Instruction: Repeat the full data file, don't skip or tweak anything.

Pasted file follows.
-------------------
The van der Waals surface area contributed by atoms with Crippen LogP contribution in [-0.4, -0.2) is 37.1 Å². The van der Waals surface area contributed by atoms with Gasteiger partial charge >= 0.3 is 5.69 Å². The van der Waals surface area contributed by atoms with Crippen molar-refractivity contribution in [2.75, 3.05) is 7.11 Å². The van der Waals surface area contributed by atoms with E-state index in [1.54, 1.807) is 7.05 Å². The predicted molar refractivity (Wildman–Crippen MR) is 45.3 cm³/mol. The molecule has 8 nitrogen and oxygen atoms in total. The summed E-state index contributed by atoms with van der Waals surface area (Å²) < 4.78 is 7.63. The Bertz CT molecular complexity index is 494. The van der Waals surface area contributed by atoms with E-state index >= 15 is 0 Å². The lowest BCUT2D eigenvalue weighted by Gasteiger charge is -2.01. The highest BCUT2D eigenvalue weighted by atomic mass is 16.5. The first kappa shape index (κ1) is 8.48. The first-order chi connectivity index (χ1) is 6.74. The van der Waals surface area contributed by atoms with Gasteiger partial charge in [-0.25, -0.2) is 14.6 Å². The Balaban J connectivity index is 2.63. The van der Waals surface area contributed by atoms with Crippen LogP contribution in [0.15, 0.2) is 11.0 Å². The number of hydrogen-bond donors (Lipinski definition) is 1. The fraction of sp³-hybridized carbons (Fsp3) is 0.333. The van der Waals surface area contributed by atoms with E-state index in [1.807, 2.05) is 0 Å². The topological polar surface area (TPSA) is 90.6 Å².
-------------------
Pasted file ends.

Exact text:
The van der Waals surface area contributed by atoms with Crippen LogP contribution in [-0.4, -0.2) is 37.1 Å². The van der Waals surface area contributed by atoms with Gasteiger partial charge >= 0.3 is 5.69 Å². The van der Waals surface area contributed by atoms with Crippen molar-refractivity contribution in [2.75, 3.05) is 7.11 Å². The van der Waals surface area contributed by atoms with E-state index in [1.54, 1.807) is 7.05 Å². The predicted molar refractivity (Wildman–Crippen MR) is 45.3 cm³/mol. The molecule has 8 nitrogen and oxygen atoms in total. The summed E-state index contributed by atoms with van der Waals surface area (Å²) < 4.78 is 7.63. The Bertz CT molecular complexity index is 494. The van der Waals surface area contributed by atoms with E-state index >= 15 is 0 Å². The lowest BCUT2D eigenvalue weighted by Gasteiger charge is -2.01. The highest BCUT2D eigenvalue weighted by atomic mass is 16.5. The first kappa shape index (κ1) is 8.48. The first-order chi connectivity index (χ1) is 6.74. The van der Waals surface area contributed by atoms with Gasteiger partial charge in [-0.25, -0.2) is 14.6 Å². The Balaban J connectivity index is 2.63. The van der Waals surface area contributed by atoms with Crippen LogP contribution in [0.15, 0.2) is 11.0 Å². The number of hydrogen-bond donors (Lipinski definition) is 1. The fraction of sp³-hybridized carbons (Fsp3) is 0.333. The van der Waals surface area contributed by atoms with E-state index in [1.807, 2.05) is 0 Å². The topological polar surface area (TPSA) is 90.6 Å².